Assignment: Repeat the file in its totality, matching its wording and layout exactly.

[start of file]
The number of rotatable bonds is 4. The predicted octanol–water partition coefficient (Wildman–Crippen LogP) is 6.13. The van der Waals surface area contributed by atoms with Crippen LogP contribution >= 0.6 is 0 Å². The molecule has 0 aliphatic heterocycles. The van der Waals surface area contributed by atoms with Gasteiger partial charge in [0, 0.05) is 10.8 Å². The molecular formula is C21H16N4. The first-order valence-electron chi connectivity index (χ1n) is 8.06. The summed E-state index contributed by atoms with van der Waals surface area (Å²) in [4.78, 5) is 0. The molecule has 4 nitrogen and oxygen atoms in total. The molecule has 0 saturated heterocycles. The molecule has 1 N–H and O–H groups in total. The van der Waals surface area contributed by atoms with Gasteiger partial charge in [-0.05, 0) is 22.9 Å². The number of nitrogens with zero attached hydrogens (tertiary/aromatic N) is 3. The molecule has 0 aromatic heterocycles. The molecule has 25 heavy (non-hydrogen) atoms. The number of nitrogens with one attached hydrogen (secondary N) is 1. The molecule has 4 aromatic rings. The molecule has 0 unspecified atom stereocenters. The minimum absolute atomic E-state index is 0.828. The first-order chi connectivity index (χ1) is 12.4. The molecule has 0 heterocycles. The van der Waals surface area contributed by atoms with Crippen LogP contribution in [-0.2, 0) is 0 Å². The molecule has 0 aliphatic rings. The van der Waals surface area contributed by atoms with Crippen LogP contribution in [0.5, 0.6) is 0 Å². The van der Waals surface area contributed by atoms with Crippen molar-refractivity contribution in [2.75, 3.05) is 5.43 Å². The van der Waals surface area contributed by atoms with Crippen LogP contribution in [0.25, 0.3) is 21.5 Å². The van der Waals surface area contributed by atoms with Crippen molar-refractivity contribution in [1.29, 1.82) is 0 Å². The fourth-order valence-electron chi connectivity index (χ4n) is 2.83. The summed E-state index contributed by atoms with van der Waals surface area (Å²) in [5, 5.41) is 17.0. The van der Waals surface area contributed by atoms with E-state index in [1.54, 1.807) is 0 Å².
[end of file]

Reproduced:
The number of rotatable bonds is 4. The predicted octanol–water partition coefficient (Wildman–Crippen LogP) is 6.13. The van der Waals surface area contributed by atoms with Crippen LogP contribution >= 0.6 is 0 Å². The molecule has 0 aliphatic heterocycles. The van der Waals surface area contributed by atoms with Gasteiger partial charge in [0, 0.05) is 10.8 Å². The molecular formula is C21H16N4. The first-order valence-electron chi connectivity index (χ1n) is 8.06. The summed E-state index contributed by atoms with van der Waals surface area (Å²) in [4.78, 5) is 0. The molecule has 4 nitrogen and oxygen atoms in total. The molecule has 0 saturated heterocycles. The molecule has 1 N–H and O–H groups in total. The van der Waals surface area contributed by atoms with Gasteiger partial charge in [-0.05, 0) is 22.9 Å². The number of nitrogens with zero attached hydrogens (tertiary/aromatic N) is 3. The molecule has 0 aromatic heterocycles. The molecule has 25 heavy (non-hydrogen) atoms. The number of nitrogens with one attached hydrogen (secondary N) is 1. The molecule has 4 aromatic rings. The molecule has 0 unspecified atom stereocenters. The minimum absolute atomic E-state index is 0.828. The first-order chi connectivity index (χ1) is 12.4. The molecule has 0 heterocycles. The van der Waals surface area contributed by atoms with Crippen LogP contribution in [-0.2, 0) is 0 Å². The molecule has 0 aliphatic rings. The van der Waals surface area contributed by atoms with Crippen LogP contribution in [0.5, 0.6) is 0 Å². The van der Waals surface area contributed by atoms with Crippen molar-refractivity contribution in [2.75, 3.05) is 5.43 Å². The van der Waals surface area contributed by atoms with Crippen LogP contribution in [0.25, 0.3) is 21.5 Å². The van der Waals surface area contributed by atoms with Crippen molar-refractivity contribution in [1.29, 1.82) is 0 Å². The fourth-order valence-electron chi connectivity index (χ4n) is 2.83. The summed E-state index contributed by atoms with van der Waals surface area (Å²) in [5, 5.41) is 17.0. The van der Waals surface area contributed by atoms with E-state index in [1.54, 1.807) is 0 Å².